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Ronnie Landfield

Ronnie Landfield

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Ronnie Landfield (born in The Bronx, New York) is an American abstract painter. During his early career from the mid-1960s through the 1970s his paintings were associated with Lyrical Abstraction (related to Postminimalism, Color Field painting and Abstract expressionism) and he was represented by the David Whitney Gallery and the André Emmerich Gallery.

Landfield is best known for his abstract landscape paintings, and has held more than sixty-five solo exhibitions and nearly two hundred group exhibitions. In 2011 he was described by the LewAllen Gallerie as "at the forefront of contemporary art...one of the best painters in America."

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Ronnie Landfield (born January 9, 1947) is an American abstract painter. During his early career from the mid-1960s through the 1970s his paintings were associated with Lyrical Abstraction, (related to Postminimalism, Color Field painting, and Abstract expressionism), and he was represented by the David Whitney Gallery and the André Emmerich Gallery.

Landfield is best known for his abstract landscape paintings, and has held more than seventy solo exhibitions and more than two hundred group exhibitions. In 2011 he was described by the LewAllen Gallerie as "at the forefront of contemporary art...one of the best painters in America."

Landfield first exhibited in New York in 1962. He continued his study of painting by visiting major museum and gallery exhibitions in New York during the early sixties and by taking painting and drawing classes at the Art Students League of New York and in Woodstock, New York. He graduated from the High School of Art and Design in June 1963. He briefly attending the Kansas City Art Institute before returning to New York in November 1963. At sixteen Landfield rented his first loft at 6 Bleecker Street near The Bowery (sublet with a friend from the figurative painter Leland Bell), during a period when his abstract expressionist oil paintings took on hard-edged and large painterly shapes. In February 1964, Landfield traveled to Los Angeles; and in March he began living in Berkeley where he began painting Hard-edge abstractions primarily painted with acrylic. He briefly attended the University of California, Berkeley and the San Francisco Art Institute before returning to New York in July 1965.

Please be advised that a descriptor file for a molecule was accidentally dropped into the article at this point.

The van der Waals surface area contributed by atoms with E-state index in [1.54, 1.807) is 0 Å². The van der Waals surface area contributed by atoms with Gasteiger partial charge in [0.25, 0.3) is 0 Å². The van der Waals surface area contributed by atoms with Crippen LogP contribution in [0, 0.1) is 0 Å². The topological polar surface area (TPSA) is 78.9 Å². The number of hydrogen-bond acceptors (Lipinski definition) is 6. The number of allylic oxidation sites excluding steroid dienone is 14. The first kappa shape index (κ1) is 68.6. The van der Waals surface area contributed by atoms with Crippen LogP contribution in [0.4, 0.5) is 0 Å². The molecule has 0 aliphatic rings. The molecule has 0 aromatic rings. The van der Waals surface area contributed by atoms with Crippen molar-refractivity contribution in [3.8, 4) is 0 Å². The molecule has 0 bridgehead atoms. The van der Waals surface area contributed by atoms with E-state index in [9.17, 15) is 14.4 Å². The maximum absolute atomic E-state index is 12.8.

From 1964 to 1966 he experimented with minimal art, sculpture, hard-edge geometric painting, found objects, and finally began a series of 15 - 9' x 6' mystical "border paintings". After a serious setback in February 1966 when his loft at 496 Broadway burned down, he returned to painting in April 1966 by sharing a loft with his friend Dan Christensen at 4 Great Jones Street. The Border Painting series was completed in July 1966, and soon after architect Philip Johnson acquired Tan Painting for the permanent collection of The Sheldon Memorial Art Gallery in Lincoln, Nebraska.

In late 1966 through 1968 he began exhibiting his paintings and works on paper in leading galleries and museums. Landfield moved into his loft at 94 Bowery in July 1967; there, he continued to experiment with rollers, staining, hard-edge borders, and painted unstretched canvases on the floor for the first time. Briefly in 1967-1968 he worked part-time for Dick Higgins and the Something Else Press.

Landfield was part of a large circle of young artists who had come to Manhattan during the 1960s. Peter Young, Dan Christensen, Peter Reginato, Eva Hesse, Carlos Villa, David R. Prentice, Kenneth Showell, David Novros, Joan Jonas, Michael Steiner, Frosty Myers, Tex Wray, Larry Zox, Larry Poons, Robert Povlich, Neil Williams, Carl Gliko, Billy Hoffman, Lee Lozano, Pat Lipsky, John Griefen, Brice Marden, James Monte, John Chamberlain, Donald Judd, Frank Stella, Carl Andre, Dan Graham, Robert Smithson, Robert Rauschenberg, Andy Warhol, Kenneth Noland, Clement Greenberg, Bob Neuwirth, Joseph Kosuth, Mark di Suvero, Brigid Berlin, Lawrence Weiner, Rosemarie Castoro, Marjorie Strider, Dorothea Rockburne, Leo Valledor, Peter Forakis and Marisol were just a few of the artists and writers he befriended and saw regularly at Max's Kansas City - the favorite place for artists in New York City during the 1960s.

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Ronnie Landfield Famous works
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